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    @wellyshen/use-web-animations
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    0.9.1 • Public • Published

    USE-WEB-ANIMATIONS

    Using Web Animations API (a.k.a WAAPI) in the React hook way. Let's create highly-performant, flexible and manipulable web animations in the modern world. Hope you guys 👍🏻 it!

    ❤️ it? ⭐️ it on GitHub or Tweet about it.

    👀 Looking for a form library? Give React Cool Form a try!

    build status coverage status npm version npm downloads npm downloads gzip size MIT licensed All Contributors PRs welcome Twitter URL

    demo_basic

    ⚡️ Try yourself: https://use-web-animations.netlify.app

    demo_animate

    ⚡️ Try yourself: https://use-web-animations.netlify.app#animations

    Features

    Requirement

    To use use-web-animations, you must use react@16.8.0 or greater which includes hooks.

    Installation

    This package is distributed via npm.

    $ yarn add @wellyshen/use-web-animations
    # or
    $ npm install --save @wellyshen/use-web-animations

    Before We Start

    With the Web Animations API, we can move interactive animations from stylesheets to JavaScript, separating presentation from behavior. The API was designed based on the concept of the CSS Animations but there're still some differences between them. I strongly recommend you to read the documentation before we dive into this hook.

    Usage

    The API design of the hook not only inherits the DX of the Web Animations API but also provides useful features and sugar events to us. Here are some examples to show you how does it work.

    ⚠️ Most modern browsers support Web Animations API natively. You can also use polyfill for full browser support.

    Basic Usage

    Create an animation by the keyframes and animationOptions options (these are the parameters of the Element.animate()).

    💡 This hook supports the pseudoElement property via the animationOptions option.

    Edit useWebAnimations - basic

    import useWebAnimations from "@wellyshen/use-web-animations";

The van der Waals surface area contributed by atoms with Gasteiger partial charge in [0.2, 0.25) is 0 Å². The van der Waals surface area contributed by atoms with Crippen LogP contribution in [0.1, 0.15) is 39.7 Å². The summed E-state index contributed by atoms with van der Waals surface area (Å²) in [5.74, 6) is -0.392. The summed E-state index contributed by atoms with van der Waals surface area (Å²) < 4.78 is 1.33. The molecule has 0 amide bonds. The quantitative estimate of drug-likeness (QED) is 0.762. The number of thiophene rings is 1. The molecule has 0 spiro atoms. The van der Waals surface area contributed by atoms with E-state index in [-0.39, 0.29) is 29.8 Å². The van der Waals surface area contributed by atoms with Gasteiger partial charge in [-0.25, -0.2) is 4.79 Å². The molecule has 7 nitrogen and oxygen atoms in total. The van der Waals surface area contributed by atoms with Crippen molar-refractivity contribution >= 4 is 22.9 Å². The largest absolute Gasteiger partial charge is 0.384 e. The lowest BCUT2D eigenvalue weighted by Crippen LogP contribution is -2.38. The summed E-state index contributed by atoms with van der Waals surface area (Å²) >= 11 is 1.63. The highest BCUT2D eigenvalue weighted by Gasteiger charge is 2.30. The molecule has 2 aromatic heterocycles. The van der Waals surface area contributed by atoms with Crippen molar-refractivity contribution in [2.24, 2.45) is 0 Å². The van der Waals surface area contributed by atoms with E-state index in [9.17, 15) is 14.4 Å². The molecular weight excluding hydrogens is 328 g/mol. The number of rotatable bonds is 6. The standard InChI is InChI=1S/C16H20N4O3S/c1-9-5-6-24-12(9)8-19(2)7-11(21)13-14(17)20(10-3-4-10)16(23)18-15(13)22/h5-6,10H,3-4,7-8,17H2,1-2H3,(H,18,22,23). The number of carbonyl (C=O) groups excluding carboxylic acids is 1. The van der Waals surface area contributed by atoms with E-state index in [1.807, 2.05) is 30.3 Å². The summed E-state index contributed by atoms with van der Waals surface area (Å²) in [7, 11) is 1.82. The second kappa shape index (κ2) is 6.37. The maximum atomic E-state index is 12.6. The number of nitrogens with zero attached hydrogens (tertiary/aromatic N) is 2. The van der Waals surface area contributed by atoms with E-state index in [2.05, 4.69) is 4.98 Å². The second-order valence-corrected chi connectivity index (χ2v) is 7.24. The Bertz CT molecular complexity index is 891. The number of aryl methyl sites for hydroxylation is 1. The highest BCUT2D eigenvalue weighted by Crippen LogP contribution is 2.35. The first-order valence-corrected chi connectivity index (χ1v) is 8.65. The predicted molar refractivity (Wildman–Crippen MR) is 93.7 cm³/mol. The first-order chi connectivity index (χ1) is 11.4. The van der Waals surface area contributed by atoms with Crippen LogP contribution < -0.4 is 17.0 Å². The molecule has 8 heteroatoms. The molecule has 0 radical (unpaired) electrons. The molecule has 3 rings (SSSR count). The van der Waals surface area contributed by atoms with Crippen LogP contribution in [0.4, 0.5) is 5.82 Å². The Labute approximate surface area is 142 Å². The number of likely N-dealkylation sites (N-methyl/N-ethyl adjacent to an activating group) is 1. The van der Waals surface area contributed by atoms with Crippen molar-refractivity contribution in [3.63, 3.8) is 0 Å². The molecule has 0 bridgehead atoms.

const App = () => {
      const { ref, playState } = useWebAnimations({
        keyframes: {
          transform: "translateX(500px)", // Move by 500px
          background: ["red", "blue", "green"], // Go through three colors
        },
        animationOptions: {
          delay: 500, // Start with a 500ms delay
          duration: 1000, // Run for 1000ms
          iterations: 2, // Repeat once
          direction: "alternate", // Run the animation forwards and then backwards
          easing: "ease-in-out", // Use a fancy timing function
        },
        onReady: ({ playState, animate, animation }) => {
          // Triggered when the animation is ready to play
        },
        onUpdate: ({ playState, animate, animation }) => {
          // Triggered when the animation enters the running state or changes state
        },
        onFinish: ({ playState, animate, animation }) => {
          // Triggered when the animation enters the finished state
        },
        // More useful options...
      });
    
      return (
        <div className="container">
          <p>🍿 Animation is {playState}</p>
          <div className="target" ref={ref} />
        </div>
      );
    };

    For browsers that don't yet support the onReady and onFinish events, we can use the onUpdate to monitor the animation's state instead.

    let prevPending = true;
    
    const App = () => {
      const { ref } = useWebAnimations({
        // ...
        onUpdate: ({ playState, animation: { pending } }) => {
          if (prevPending && !pending) {
            console.log("Animation is ready to play");
          }
          prevPending = pending;
    
          if (playState === "finished") {
            console.log("Animation has finished playing");
          }
        },
      });
    
      // ...
    };

    Setting/Updating Animation

    The keyframes and animationOptions are cached when the hook is mounted. However, we can set/update the animation by the animation method.

    const { animation } = useWebAnimations();
    
    const changeAnim = () =>
      animation({
        keyframes: { transform: ["translateX(0)", "translateX(100px)"] },
        animationOptions: 1000,
        id: "123",
        playbackRate: 1,
        autoPlay: true,